Dept of Mathematics Education seminar: 16 November 2022

  • 16 November 2022
  • 10:00-12:30
  • Online (note a MS Teams link will be circulated a week before the seminar)

40 mins Presentation + 20 mins Q&A: Lucy Rycroft-Smith

Summarising mathematics education research for teachers: art or science?

(University of Cambridge) []



Knowledge brokering is not currently well defined, either outside of or within educational contexts, but is often suggested to be as a type of mediation and/or boundary spanning (e.g.. Malin & Brown, 2020) which supports knowledge flow between research, practice, and policy in a variety of ways.  The idea of transforming research knowledge in education comes from theoretical work looking at knowledge brokering across disciplines by Meyer (2010, p. 118), who suggested “knowledge brokers do not only move knowledge, but also produce a new kind of knowledge: brokered knowledge.”  Research knowledge can be transformed into brokered knowledge in several ways:

  • it can be made accessible by changing the language it is encoded in
  • it can be made into a different format, medium or modality
  • it can be rescaled: distilled, synthesised, or summarised
    • implications for practice can be inferred or induced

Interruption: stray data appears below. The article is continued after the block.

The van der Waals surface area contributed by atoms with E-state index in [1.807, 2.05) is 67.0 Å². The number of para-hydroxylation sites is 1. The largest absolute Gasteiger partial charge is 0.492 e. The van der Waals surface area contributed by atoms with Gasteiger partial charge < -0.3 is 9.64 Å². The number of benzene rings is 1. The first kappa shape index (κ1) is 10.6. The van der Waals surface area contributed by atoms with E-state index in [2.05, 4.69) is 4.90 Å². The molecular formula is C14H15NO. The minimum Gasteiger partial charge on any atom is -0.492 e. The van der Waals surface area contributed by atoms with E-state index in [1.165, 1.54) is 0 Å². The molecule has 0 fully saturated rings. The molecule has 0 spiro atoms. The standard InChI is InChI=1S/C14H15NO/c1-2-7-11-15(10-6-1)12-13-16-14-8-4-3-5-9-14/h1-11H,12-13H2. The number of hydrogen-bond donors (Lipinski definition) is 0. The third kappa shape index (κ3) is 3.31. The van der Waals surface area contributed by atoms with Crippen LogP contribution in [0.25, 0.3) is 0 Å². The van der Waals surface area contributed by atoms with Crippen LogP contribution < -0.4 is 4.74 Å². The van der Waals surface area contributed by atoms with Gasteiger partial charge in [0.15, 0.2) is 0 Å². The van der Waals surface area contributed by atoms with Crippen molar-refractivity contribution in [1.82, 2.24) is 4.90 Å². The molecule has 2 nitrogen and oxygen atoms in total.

Whether this knowledge transformation is good (in the sense of either ethical or effective) is both important and underresearched. In a comparative judgement study, we asked a group of 28 mathematics teachers and a group of 19 mathematics education researchers to rank twenty research summaries, from different sources, in terms of their success at communicating the research to teachers, and explain which features contributed to this ranking. Overall the findings suggest moderate consensus both within and between the two groups, and some important areas of difference. Both groups agreed that graphic design was the most important element of a research summary; that being summarised, having implications for practice and being easy to read or accessible and well-structured were key features of a research summary; and that the length of the research summary or the time it might take to read were also important. I will briefly present and discuss the findings and implications for knowledge brokering in education.